Ricky Grigg: no fear | Photo: Donald James

Big wave surfer and oceanographer Ricky Grigg has passed away at 77, in Honolulu, Hawaii.

Grigg was one of the first big wave riders of all time. To be more precise, he was constantly chasing waves. Born in 1937, in Los Angeles, Grigg began surfing at only nine.

He never let surfing interfere with his studies. In 1958, he got a B.S. in Biology, at Stanford University, and heads to Hawaii to explore the large swells. His detractors have always pointed out his "intellectual arrogance".

In 1964, Ricky Grigg earned a Master in Zoology from the University of Hawaii. Two years later, in 1966, the Californian wins the Duke Kahanamoku Invitational Surfing Championship.

Back to school, in 1964, Grigg earns the PhD title in oceanography, from the University of Hawaii. One year later, he joins the world's leading experts of deep water corals, and a guinea pig, to live underwater off the coast of La Jolla, California, for 15 days in a 12-by-60 foot cylindrical steel chamber, known as Sealab II.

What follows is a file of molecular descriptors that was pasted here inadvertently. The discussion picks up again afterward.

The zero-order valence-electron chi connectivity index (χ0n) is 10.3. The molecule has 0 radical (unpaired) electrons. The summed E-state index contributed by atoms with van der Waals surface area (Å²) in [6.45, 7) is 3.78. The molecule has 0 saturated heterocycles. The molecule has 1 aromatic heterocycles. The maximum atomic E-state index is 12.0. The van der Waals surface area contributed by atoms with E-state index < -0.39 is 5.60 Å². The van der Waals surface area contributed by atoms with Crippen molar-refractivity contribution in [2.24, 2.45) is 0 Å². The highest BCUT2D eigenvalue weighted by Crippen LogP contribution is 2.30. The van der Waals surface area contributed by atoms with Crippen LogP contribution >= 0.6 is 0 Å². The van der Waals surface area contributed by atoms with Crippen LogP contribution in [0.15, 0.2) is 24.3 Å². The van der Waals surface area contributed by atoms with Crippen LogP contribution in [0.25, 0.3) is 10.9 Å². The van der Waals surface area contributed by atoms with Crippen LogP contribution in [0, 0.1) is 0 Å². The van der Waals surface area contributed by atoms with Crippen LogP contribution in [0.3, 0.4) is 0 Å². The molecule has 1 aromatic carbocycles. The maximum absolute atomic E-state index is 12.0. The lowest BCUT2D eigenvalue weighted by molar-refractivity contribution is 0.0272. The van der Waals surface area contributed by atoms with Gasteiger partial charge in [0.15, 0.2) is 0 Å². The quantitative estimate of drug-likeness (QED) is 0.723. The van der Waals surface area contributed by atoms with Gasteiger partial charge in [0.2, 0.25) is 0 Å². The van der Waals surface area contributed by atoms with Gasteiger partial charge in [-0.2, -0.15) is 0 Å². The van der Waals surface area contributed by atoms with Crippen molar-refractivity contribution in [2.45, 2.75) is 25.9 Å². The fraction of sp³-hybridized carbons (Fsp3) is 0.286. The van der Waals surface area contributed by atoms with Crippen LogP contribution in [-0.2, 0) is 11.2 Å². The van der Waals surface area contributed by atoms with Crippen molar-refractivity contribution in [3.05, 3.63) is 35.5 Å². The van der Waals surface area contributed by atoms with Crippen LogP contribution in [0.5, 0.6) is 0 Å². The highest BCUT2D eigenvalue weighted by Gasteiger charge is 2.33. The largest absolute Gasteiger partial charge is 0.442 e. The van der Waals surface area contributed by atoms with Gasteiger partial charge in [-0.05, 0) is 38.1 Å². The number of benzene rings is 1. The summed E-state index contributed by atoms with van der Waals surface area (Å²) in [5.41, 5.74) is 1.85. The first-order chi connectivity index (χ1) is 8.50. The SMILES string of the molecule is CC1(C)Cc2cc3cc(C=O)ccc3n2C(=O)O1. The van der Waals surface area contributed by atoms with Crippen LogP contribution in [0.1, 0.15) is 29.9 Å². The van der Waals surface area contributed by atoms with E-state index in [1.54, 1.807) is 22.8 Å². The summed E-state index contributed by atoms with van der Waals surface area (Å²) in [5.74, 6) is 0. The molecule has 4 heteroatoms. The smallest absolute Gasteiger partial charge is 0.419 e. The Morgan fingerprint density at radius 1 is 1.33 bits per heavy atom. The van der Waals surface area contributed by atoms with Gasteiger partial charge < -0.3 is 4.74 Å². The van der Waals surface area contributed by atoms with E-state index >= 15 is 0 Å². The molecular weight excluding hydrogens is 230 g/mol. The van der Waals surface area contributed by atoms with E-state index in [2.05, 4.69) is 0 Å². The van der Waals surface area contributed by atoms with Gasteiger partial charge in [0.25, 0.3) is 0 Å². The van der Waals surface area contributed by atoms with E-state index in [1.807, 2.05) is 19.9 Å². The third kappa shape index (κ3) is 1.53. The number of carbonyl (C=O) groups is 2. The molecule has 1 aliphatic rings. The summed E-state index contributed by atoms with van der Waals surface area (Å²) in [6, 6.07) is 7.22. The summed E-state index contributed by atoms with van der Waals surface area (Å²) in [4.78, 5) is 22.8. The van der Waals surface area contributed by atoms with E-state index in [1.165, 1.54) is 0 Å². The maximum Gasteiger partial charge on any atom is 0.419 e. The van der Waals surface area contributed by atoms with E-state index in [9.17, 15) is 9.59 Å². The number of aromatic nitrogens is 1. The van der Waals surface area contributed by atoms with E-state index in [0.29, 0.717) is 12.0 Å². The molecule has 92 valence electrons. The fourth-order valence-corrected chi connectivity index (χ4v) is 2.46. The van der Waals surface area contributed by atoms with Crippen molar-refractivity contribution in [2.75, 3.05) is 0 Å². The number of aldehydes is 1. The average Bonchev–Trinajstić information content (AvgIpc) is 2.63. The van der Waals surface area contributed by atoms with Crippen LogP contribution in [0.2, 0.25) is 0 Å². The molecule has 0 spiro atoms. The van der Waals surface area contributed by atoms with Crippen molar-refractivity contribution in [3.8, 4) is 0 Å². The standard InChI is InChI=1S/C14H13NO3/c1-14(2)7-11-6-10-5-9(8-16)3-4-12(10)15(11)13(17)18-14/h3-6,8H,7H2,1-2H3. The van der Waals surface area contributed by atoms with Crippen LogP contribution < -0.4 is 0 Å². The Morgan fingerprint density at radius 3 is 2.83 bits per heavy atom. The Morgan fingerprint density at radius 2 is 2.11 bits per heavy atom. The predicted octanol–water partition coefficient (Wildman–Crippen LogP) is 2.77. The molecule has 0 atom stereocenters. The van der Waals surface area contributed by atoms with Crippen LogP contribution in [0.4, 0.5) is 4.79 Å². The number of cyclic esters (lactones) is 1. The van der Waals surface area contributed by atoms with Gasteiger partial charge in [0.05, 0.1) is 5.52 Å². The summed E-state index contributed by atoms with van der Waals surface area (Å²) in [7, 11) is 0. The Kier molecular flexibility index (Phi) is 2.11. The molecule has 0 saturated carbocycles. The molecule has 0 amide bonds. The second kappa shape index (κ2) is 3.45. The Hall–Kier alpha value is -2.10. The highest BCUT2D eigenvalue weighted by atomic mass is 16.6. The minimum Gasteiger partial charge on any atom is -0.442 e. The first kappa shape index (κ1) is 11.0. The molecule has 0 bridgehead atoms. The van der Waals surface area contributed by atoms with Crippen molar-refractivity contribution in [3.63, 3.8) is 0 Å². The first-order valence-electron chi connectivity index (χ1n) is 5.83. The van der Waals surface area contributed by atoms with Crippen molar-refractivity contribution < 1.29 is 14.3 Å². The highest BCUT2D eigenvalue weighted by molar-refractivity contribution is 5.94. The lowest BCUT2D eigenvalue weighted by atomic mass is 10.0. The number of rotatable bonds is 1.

In 1998, he wrote "Big Surf, Deep Dives and the Islands: My Life in the Ocean", a controversial and self-centered book.

In the last years, Ricky Grigg fought a throat cancer but never stopped surfing. "I said to him when you're ready to go, go out there and surf the biggest waves. I'm pretty sure he's out there right now," says wife Maria Grigg.

Ricky Grigg can be seen in the surf movies "Slippery When Wet", "Gun Ho!", "Golden Breed, and "Blue Safari".

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